1. Management needs to exercise judgment to determine areas that are both material, and pose a risk to reliable financial reporting. Controls must be identified which address these risks. Once these risks and controls are identified, it is not necessary to include additional controls in management’s evaluation.
2. Auditors are now required to issue only one opinion on internal controls, instead of the two opinions on internal controls that were previously required. The remaining auditors’ opinion evaluates the effectiveness of internal control over financial reporting. The eliminated opinion involves management’s assessment of the effectiveness of internal control, which will now be encompassed in the single opinion. The hope is that, by decoupling the process of management’s assessment from the auditors’ standards, (i) management and auditors will not mechanically look to the audit standards for guidance in performing management’s assessments, and (ii) the auditors can appropriately focus their attention on the end results.
3. Documentation of the above process must occur, but the documentation can take different forms, and can be presented flexibly. The documentation does not need to include all controls within a process that ultimately affects financial reporting. The documentation can also include "ongoing daily interaction" of the business, such as information recorded in routine internal reports and memos, as evidence to support management’s evaluation of their company's controls.
On January 23, 2009, the PCAOB published guidance for auditors of smaller public companies describing how auditors can apply AS5. The guidance addressed issues that might arise in the audits of smaller, less complex public companies. The SEC directed its staff to study whether the SEC and PCAOB guidance were having the intended effect of facilitating more cost effective evaluations. The results of this study were made public on October 2, 2009.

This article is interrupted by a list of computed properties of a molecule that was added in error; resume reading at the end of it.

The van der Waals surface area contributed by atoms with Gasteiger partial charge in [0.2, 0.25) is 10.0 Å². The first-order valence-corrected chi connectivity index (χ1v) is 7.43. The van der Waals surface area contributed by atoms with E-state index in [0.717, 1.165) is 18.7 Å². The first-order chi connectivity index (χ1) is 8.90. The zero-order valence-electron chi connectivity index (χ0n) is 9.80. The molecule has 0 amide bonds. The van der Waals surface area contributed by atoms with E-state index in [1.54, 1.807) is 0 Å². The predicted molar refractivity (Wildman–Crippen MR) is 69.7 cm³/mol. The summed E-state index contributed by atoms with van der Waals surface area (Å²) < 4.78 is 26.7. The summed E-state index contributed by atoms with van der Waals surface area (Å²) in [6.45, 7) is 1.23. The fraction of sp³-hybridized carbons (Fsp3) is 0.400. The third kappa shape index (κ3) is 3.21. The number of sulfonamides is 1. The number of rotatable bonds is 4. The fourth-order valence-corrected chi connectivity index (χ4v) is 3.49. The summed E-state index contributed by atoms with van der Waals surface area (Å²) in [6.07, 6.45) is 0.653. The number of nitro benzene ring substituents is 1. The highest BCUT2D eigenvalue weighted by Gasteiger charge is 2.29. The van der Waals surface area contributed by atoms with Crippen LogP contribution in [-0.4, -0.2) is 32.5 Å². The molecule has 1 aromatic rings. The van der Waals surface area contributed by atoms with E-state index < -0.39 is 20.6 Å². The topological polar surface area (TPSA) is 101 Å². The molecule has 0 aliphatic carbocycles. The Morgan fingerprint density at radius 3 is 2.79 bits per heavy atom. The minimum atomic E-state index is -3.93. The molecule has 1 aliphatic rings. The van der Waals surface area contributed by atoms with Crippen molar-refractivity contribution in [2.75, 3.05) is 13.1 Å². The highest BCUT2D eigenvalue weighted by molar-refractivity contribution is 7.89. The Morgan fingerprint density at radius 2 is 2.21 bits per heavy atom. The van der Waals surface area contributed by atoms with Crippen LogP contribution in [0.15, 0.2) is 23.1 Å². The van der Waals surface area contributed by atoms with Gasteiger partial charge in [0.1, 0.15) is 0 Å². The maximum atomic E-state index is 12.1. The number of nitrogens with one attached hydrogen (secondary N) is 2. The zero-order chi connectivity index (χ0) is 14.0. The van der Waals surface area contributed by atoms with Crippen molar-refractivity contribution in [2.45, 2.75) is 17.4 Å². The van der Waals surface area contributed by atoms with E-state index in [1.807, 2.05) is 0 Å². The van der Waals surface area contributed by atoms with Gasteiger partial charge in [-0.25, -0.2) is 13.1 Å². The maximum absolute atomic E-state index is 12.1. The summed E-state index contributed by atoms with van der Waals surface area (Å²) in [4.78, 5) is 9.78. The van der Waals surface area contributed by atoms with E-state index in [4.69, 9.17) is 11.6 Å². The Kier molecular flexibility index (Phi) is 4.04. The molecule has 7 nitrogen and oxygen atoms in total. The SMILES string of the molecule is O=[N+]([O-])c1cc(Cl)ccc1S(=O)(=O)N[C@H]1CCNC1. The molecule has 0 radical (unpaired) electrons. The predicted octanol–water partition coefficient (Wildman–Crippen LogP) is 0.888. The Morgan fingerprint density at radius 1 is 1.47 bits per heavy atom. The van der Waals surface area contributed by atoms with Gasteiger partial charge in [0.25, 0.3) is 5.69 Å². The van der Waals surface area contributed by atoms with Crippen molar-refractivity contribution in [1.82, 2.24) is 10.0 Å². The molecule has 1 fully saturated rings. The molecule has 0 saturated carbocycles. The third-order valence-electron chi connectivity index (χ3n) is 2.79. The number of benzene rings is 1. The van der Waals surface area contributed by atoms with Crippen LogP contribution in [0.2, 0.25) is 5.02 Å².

The SEC’s Office of Economic Analysis completed its "Study of the Sarbanes-Oxley Act of 2002 Section 404 Internal Control over Financial Reporting Requirements," regarding whether the PCAOB’s and SEC’s 2007 guidance was effective in reducing compliance costs. Some companies were hoping that this report would suggest further alterations were necessary and new requirements would then become more lax. Instead, the SEC indicated that they believe that all steps and guidance to implement Section 404(b) for smaller companies has been completed and that no further guidance or alterations of the existing requirements is necessary. Because this SEC study was published less than three months before the previous December 15, 2009 deadline, the SEC determined that an additional six-month extension was appropriate.
In implanting internal controls, one step that should be included is a whistleblower reporting mechanism required under SOX 301(4). Every study on the subject of fraud detection identifies employee whistleblowers as the most important and most effective means of discovering malfeasance. Numerous small companies have not seriously addressed these whistleblower requirements. This should be fixed as part of SOX 404(b) compliance, particularly since an independent whistleblower reporting system is so inexpensive.
ABOUT THE AUTHOR: David Nolte
Mr. Nolte has 30 years experience in financial and economic consulting. He has served as an expert witness in over 100 trials. He has also regularly served as an arbitrator. Mr. Nolte has achieved the following credentials: CPA, MBA, CMA and ASA.
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Disclaimer: While every effort has been made to ensure the accuracy of this publication, it is not intended to provide legal advice as individual situations will differ and should be discussed with an expert and/or lawyer.For specific technical or legal advice on the information provided and related topics, please contact the author.